The cards are issued by the Animal Welfare Board of India, but the Bruhat Bengaluru Mahanagara Palike (BBMP) does not have a database on the number of such animal lovers in the city. In other parts of Karnataka, including Hassan, Kolar and Chikkaballapur, no cards have been issued. In places like Madikeri, however, feeders are helping the municipality catch dogs for the ABC programme.

To address the issue of clashes between government agencies, animal right activists, feeders and citizens, the state government is working on strengthening the Stop Cruelty to Animals (STCA) campaign, where feeders and other stakeholders will be given cases to handle in specific areas to ensure that the dog population is under control.

Dr Pervez Piran, former joint director, Animal Husbandry Department, told TNIE that to control the menace, it is important to ensure that there is no gap. “Even if three males are missed it is fine, every female should be captured for the ABC programme. The animal feeders should be used as a network for the programme as animals have already built a trust with them. But the dedication among officials is missing,” he added.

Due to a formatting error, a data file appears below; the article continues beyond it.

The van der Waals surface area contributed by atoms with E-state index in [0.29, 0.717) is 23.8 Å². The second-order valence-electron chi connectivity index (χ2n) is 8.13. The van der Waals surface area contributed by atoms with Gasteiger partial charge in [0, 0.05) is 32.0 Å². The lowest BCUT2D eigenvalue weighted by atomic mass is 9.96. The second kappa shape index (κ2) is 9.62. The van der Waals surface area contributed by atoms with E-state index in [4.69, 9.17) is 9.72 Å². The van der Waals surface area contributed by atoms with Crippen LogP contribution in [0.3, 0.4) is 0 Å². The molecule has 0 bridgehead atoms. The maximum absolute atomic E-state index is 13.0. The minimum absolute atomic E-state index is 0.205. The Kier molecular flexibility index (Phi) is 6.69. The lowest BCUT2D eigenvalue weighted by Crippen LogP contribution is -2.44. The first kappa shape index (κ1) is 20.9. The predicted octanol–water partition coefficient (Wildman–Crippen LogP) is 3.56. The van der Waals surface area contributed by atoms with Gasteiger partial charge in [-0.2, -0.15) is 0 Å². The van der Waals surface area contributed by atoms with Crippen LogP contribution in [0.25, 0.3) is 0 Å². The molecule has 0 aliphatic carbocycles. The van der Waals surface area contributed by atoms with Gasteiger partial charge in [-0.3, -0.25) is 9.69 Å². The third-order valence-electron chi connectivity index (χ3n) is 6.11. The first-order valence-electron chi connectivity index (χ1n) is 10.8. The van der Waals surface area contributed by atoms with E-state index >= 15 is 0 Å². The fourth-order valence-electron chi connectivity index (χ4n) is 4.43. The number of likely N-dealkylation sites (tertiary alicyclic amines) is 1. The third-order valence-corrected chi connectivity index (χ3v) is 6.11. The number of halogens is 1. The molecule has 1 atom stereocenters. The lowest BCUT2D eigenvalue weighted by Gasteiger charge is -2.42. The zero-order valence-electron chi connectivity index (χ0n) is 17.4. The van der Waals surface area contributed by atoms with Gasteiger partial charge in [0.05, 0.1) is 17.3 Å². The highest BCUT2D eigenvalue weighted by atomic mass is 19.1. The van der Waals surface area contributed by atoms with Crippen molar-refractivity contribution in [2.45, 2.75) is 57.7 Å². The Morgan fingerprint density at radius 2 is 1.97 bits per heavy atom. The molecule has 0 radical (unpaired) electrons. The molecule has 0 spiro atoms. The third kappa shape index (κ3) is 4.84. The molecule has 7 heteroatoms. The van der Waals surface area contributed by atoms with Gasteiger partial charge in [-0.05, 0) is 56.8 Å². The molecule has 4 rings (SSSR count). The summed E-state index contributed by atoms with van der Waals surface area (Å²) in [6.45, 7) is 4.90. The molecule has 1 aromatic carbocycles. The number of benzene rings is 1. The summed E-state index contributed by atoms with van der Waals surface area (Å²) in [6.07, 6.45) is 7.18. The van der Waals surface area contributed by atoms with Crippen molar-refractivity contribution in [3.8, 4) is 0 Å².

Catching and neutering stray dogs is not easy but with the cooperation of all, it can be done, he said. Citizens, including feeders, play a crucial role in capturing and neutering the animals and it does not require big infrastructure. “The process that was followed earlier can be replicated. A dog is captured, neutered and released in the same place. This ensures that their territory is not disturbed and the population is also under control, ensuring a lesser number of conflicts,” he explained.

Another activist, working with the BBMP and state government in the ABC programme, said many people allow dogs to take shelter in their homes when dog capture vehicles arrive and this should not be allowed. The problem is also because while the area of the city has increased, the programme has not. “The focus of the ABC programme is only in around 800 sqkm area, while new wards and expanding boundaries have not been covered and the problem is increasing in newer areas. A similar problem persists in neighbouring districts too. While subadult and adult dogs have boundaries, puppies, juveniles and females wander to newer places, increasing the population,” he said.